With much to ponder this morning, I decided to leave the iPod behind as I set out on my run. This may not seem like such a big deal, but it inspired trepidation as I double and triple checked to make sure I had what I needed before heading out the door. Inhaler- check; key- check; watch and running shoes- check and check. That’s it! Here we go … !
I rarely run without my iPod now because no matter how long I train, running is still painful, and I’ve found music to be some of the best medicine. I get lost in the pounding drums and great guitar riffs, timing my pace to match the driving rhythms of the rock music and forgetting how sore and tired I am.
This morning, however, I needed a different sort of therapy – that of solitude and the quietness of my thoughts. With nothing to distract me, I found myself listening to the birds waking up, the rhythm of my own heart beating, the timing of my breaths, and the pounding of my feet on the quickly warming pavement. The peace afforded time to pray, reflect and to let my mind wander, process, and problem-solve at the subconscious level while I focused on one thing: perseverance. I wasn’t sure how I would fare on the run without my melodic wonder drug, so I set what I thought were reasonable expectations – a simple three-mile run at a conservative pace to let my legs recover from running and swimming this past week. I wanted to prove to myself that I was mentally tough enough to make it through my run and even enjoy it, distraction-free, so I set a goal I was pretty sure I could accomplish.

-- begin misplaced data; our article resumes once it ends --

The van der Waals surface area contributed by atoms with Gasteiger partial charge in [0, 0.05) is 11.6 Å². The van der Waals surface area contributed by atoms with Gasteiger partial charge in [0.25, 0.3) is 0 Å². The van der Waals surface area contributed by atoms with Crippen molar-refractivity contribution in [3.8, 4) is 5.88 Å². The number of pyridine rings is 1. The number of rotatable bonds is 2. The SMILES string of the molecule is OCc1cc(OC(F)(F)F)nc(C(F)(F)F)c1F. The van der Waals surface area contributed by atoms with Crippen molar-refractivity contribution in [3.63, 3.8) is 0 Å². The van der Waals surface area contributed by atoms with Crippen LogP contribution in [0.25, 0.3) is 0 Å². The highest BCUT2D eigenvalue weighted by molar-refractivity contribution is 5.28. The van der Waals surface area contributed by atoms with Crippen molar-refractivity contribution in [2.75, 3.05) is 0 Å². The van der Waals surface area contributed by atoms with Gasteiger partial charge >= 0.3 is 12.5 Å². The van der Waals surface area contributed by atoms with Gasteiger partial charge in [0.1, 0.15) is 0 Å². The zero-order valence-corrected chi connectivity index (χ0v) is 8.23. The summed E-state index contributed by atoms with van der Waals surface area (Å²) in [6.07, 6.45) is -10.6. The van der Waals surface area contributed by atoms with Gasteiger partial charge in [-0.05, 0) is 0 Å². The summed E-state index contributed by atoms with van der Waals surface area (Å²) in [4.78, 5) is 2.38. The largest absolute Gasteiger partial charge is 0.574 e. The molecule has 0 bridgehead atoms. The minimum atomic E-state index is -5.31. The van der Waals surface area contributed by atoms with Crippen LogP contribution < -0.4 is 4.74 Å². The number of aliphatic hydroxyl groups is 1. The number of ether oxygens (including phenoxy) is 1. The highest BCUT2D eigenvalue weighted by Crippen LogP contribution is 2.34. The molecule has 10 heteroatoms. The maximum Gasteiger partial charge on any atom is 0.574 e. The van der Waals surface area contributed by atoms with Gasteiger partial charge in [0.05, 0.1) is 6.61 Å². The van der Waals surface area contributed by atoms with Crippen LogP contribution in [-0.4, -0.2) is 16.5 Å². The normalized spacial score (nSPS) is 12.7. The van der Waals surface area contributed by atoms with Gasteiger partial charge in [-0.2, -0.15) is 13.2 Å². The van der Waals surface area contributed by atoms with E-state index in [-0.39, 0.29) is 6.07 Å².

Although I cannot claim to have had any epiphanies on this morning’s run, I discovered how empowering such a simple decision as running low-tech can be. Not only did I run the first three miles comfortably, but I added hills and another mile on top of it, bringing the total distance to 4 miles, only about a quarter of a mile shy of my long-run distance from the previous two weeks! And without breakfast, I might add! A new “normal” distance was established this morning, and I was more proud of that than any other run I’ve put in lately.
While I may not choose to run without my iPod every time, I will definitely do so more often and with more confidence. One more benefit: I was able to practice mindfulness during my run, enjoying a rediscovered awareness of my body as it moved through my surroundings. Despite the aches and stiff muscles through the first two miles, being fully present made me realize how grateful I was to be able to run at all for any distance. Instead of frustration over my limitations, I experienced a sense of freedom and intense gratitude for what my mind and body were able to accomplish when allowed to sync, sans technology.